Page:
This paper falls under the scope of research projects ECO2017-84828-R (Spanish Ministry of the Economy, Industry and Competitiveness) and AICO2020/217 (Valencian Government).
The trend in TFP gleaned from The Conference Board (TCB) database differs substantially from that provided by the European Commission’s AMECO database, a difference that is attributed to several potential factors. TCB measures employment more rigorously, as it uses the number of hours worked rather than the number of employees. TCB also factors in the quality of labour (human capital). That latter component –human capital quality– has a downward effect on TFP, as this is estimated as a residual (that is, by the difference between GDP growth and that of production factors), thus the significant increase in human capital that has taken place in Spain in recent decades has reduced TFP growth when the quality of work is taken into account. The definition of capital also differs. That used by TCB follows the calculation standards in growth accounting (using “productive capital” rather than “net capital” and appropriate deflators for measuring the trend in ICT capital, etc.). In addition, TCB analyses the contribution by ICT and non-ICT capital separately.
The list of variables underpinning productivity is even longer as productivity is additionally influenced by a series of factors, such as: access to financing; regulatory matters (which affect the ease of doing business and business growth); institutional quality; the workings of the labour market; business dynamism, etc. The European Commission (2020) highlights the importance of structural change, low investment in intangibles, the impact of zombie firms and business cycle dynamics in explaining why Spain presented the second-lowest growth in labour productivity between 1970 and 2016.
According to Spain’s statistics office, the country’s GDP contracted by 10.8% in 2020, a figure that has yet to be updated in The Conference Board’s database (-11.5%).
Of the 10 structural reform levers articulating Spain’s Recovery Plan, Lever V (Modernisation and digitalisation of industry and SMEs, entrepreneurship and business environment, recovery and transformation of tourism and other strategic sectors) accounts for 23% of all the aid to be received (16.08 billion euros out of a total 69.53 billion euros). In addition to those direct investments in digitalisation, a further 1.05 billion euros of investments have been earmarked to Lever I “Green and digital transformation of the agri-food and fisheries industries”, 3.59 billion euros to the “National Plan for Digital Skills” (Lever VII) and 1.65 billion euros to the “Modernisation and digitalisation of the education system, including early education from age 0 to 3” (also Lever VII). As a result, one-third of the investments to be financed from the NGEU grants are articulated around digital transformation.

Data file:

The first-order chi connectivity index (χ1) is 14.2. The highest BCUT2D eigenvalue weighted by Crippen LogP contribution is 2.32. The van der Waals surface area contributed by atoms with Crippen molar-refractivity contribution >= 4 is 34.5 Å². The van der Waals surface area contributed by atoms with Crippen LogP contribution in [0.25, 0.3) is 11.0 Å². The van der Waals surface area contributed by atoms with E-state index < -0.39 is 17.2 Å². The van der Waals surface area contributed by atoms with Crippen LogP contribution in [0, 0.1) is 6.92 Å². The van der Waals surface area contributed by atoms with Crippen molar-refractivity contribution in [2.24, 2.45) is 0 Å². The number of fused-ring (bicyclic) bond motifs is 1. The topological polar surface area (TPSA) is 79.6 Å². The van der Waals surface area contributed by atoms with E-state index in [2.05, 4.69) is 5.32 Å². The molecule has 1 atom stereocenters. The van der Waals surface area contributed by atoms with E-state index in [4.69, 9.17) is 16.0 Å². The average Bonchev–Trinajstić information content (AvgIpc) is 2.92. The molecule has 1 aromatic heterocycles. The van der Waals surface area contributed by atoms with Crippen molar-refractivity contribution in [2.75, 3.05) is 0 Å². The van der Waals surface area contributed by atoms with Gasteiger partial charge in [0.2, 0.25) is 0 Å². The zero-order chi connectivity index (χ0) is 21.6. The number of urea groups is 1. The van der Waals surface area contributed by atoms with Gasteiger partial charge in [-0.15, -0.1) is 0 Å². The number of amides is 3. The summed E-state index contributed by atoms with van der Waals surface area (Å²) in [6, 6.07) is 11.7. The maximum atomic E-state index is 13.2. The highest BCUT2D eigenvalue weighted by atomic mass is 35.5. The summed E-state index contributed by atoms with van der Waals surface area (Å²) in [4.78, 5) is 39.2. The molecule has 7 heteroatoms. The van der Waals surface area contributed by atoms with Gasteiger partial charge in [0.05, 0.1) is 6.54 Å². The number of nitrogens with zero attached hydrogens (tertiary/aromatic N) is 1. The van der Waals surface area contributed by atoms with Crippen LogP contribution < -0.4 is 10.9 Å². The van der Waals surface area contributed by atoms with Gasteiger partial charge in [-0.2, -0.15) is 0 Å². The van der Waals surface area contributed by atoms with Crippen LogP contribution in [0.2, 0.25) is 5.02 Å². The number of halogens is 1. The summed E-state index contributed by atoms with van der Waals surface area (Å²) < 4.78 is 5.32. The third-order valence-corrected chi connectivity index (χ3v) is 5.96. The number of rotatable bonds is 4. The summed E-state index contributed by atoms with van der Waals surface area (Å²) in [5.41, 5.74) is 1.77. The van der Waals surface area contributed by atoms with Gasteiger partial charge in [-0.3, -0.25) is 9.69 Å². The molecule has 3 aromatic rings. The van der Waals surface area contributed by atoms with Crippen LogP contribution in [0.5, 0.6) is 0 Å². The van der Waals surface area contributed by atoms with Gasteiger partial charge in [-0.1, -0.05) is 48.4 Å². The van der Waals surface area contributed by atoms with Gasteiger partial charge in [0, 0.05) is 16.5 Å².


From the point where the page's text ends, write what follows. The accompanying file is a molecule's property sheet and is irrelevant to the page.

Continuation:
CALVINO, F., CRISCUOLO, C., MARCOLIN, L. and SQUICCIARINI, M. (2018). A taxonomy of digital intensive sectors. OECD Science, Technology and Industry Working Papers, 2018/14. OECD Publishing.

THE CONFERENCE BOARD (2021). The Conference Board Total Economy Database™. Growth Accounting and Total Factor Productivity, 1990-2021. August 2021.

EUROPEAN COMMISSION (2020). Productivity in Europe. Trends and drivers in a services-based economy. JRC Technical report.

EUROPEAN INVESTMENT BANK (2021). Digitalisation in Europe 2020-2021. Evidence from the survey in the EIB investment survey.

GOVERNMENT OF SPAIN (2021). Recovery, transformation and resilience plan.  
Joaquín Maudos. Professor of Economic Analysis at the University of Valencia, Deputy Director of Research at Ivie and collaborator with CUNEF